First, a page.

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A Local Ghostbuster
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ANACHRONISM hangs like a musty draught in the basement of Katong Shopping Centre.

It’s a rabbit warren of mom-and-pop shops peddling mops and pails, maid employment agencies, shoe stores, dressmakers and gaming outlets.

The tenant mix is quaint but shops No. 13 and 28, in particular, are wont to stop a casual passer-by in his tracks.

A pantheon of Chinese and South-east Asian deities stare out of the shop windows on which are pasted newspaper and magazine clippings in English and Chinese.

The signages are dramatic – gold and red affairs with the English word ‘Ghostbuster’ emblazoned boldly.

Both shops belong to Chew Hon Chin, 59.

Short but sturdily built, he wears his greying follicles in a neat crew cut.

His eyes are piercing and his chin is distinguished by a mole which sprouts strands of white hair.

He started the business about three years ago and sells himself as a specialist in, among other things, marriage and family harmony, career enhancement and, of course, exorcism.

‘The ghostbuster sign is my friend’s idea,’ he says in Cantonese. He speaks various dialects but no English.

‘I managed to register it as a legitimate business. It’s great because people find it both daunting and humorous at the same time,’ he says.

‘It has also attracted a lot of educated professionals,’ adds the enterprising man, who even has an English website, www.ghostbuster99.com.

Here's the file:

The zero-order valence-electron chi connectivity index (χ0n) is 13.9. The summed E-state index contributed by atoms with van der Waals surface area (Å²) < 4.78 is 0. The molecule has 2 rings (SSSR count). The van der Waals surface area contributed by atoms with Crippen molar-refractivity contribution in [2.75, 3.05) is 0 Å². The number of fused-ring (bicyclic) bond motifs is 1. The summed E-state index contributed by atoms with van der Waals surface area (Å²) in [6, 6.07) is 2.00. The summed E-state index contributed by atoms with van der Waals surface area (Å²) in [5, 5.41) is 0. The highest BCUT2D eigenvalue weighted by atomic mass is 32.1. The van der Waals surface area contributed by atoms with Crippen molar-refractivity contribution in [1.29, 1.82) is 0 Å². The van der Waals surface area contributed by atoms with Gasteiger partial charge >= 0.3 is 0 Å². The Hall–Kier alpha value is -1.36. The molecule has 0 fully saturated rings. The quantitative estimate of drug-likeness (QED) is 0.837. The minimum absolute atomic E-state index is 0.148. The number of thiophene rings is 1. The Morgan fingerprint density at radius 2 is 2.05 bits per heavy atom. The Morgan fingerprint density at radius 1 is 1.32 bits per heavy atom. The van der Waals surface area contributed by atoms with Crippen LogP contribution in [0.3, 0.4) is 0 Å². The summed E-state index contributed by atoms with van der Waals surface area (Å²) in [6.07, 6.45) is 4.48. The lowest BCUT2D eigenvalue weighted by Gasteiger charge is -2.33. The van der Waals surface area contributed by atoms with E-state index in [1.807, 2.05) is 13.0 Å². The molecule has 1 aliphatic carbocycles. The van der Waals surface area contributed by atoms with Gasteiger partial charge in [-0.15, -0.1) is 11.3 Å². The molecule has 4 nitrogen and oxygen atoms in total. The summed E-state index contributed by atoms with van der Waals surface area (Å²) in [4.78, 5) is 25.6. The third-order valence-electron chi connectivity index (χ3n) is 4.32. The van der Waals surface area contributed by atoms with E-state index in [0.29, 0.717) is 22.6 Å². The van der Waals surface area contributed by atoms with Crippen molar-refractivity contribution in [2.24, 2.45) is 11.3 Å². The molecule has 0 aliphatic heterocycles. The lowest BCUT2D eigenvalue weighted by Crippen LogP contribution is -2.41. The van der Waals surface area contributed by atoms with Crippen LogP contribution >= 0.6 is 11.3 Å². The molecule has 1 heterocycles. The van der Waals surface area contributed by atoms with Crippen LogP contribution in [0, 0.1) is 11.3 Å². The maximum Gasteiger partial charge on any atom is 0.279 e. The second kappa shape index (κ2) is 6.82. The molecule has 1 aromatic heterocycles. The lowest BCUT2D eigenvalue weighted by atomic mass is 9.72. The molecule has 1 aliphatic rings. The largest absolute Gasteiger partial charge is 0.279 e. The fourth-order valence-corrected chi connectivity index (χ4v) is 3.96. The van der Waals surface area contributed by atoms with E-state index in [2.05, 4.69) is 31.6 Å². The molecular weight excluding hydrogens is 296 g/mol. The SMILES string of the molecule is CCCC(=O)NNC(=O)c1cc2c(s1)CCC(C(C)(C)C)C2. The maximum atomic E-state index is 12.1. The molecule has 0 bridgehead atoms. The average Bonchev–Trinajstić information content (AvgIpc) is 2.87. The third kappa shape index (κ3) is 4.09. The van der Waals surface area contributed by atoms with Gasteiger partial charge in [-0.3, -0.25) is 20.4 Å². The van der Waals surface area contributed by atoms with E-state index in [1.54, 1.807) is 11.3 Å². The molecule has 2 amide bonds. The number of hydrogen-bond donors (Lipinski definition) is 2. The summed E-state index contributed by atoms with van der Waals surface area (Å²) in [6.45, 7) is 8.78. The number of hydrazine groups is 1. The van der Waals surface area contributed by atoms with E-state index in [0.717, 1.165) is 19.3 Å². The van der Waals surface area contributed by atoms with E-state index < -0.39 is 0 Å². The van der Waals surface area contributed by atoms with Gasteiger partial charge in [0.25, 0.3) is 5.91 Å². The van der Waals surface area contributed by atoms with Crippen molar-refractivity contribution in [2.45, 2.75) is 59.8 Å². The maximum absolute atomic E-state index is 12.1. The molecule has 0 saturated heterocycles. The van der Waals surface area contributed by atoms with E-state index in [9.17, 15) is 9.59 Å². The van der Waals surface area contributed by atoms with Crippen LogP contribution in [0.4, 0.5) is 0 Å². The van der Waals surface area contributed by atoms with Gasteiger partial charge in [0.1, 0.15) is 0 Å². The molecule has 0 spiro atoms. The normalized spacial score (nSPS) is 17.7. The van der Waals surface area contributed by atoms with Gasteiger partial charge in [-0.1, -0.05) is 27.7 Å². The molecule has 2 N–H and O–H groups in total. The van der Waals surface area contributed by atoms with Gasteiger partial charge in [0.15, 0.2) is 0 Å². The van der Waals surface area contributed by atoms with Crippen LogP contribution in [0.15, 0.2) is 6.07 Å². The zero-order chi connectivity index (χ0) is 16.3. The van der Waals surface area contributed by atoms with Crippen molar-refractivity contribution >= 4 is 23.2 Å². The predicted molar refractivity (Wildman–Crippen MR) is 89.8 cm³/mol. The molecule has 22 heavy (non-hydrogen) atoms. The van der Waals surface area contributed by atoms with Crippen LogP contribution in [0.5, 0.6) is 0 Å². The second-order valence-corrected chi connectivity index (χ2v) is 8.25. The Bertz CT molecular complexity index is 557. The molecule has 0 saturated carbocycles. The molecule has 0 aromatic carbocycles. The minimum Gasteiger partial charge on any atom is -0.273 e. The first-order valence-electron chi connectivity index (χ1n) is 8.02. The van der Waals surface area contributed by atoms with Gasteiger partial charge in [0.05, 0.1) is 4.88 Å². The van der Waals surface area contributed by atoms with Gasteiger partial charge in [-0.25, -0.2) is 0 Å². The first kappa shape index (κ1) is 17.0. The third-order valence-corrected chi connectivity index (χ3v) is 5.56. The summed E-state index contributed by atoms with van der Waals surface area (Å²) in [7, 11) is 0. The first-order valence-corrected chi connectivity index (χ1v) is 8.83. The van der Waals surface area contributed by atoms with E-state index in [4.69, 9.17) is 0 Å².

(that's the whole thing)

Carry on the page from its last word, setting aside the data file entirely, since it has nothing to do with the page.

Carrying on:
When Master Chew, as he is known, strides purposefully through Katong Shopping Centre, some tenants acknowledge him in friendly greeting or with a respectful tilt of the head.

It has not always been the case.

‘I’ve actually been here 21 years,’ he says.

Chew, you see, also owns Miki Snack – a very popular eatery in the building famous for fish-head curry and prawn-paste chicken.

‘About 10 years ago, I’d sit at my stall, staring into space. I was thin, pale and sickly. People thought I was a drug addict.’

He wasn’t. The father of two sons and a daughter, aged between 27 and 32, believes he was hexed.

He explains: ‘I used to own a KTV lounge in Batam. I had a problem with one of the mummys and told her I would not be renewing her contract. I ate something that she gave me.’

His life, he claims, was in tatters after that.

‘The business started to bleed and I had to close it after losing a lot of money. For more than 10 years, I vomited mosquitoes, needles and iron filings. I couldn’t eat by day and I couldn’t sleep at night.

‘You can’t imagine the agony. I even tried to kill myself,’ he says, showing a 4cm scar on his left wrist.

He spent thousands of dollars seeking cures from shamans but to no avail.

Finally, if you believe him, the Jade Emperor deity possessed a priest who cured him by pulling needles from his shoulders and a long white thread from his stomach.

The deity, he adds, appeared to him in dreams and adopted him as a ghost-busting disciple, but only on the condition that he uses his skills to help – and not harm – others.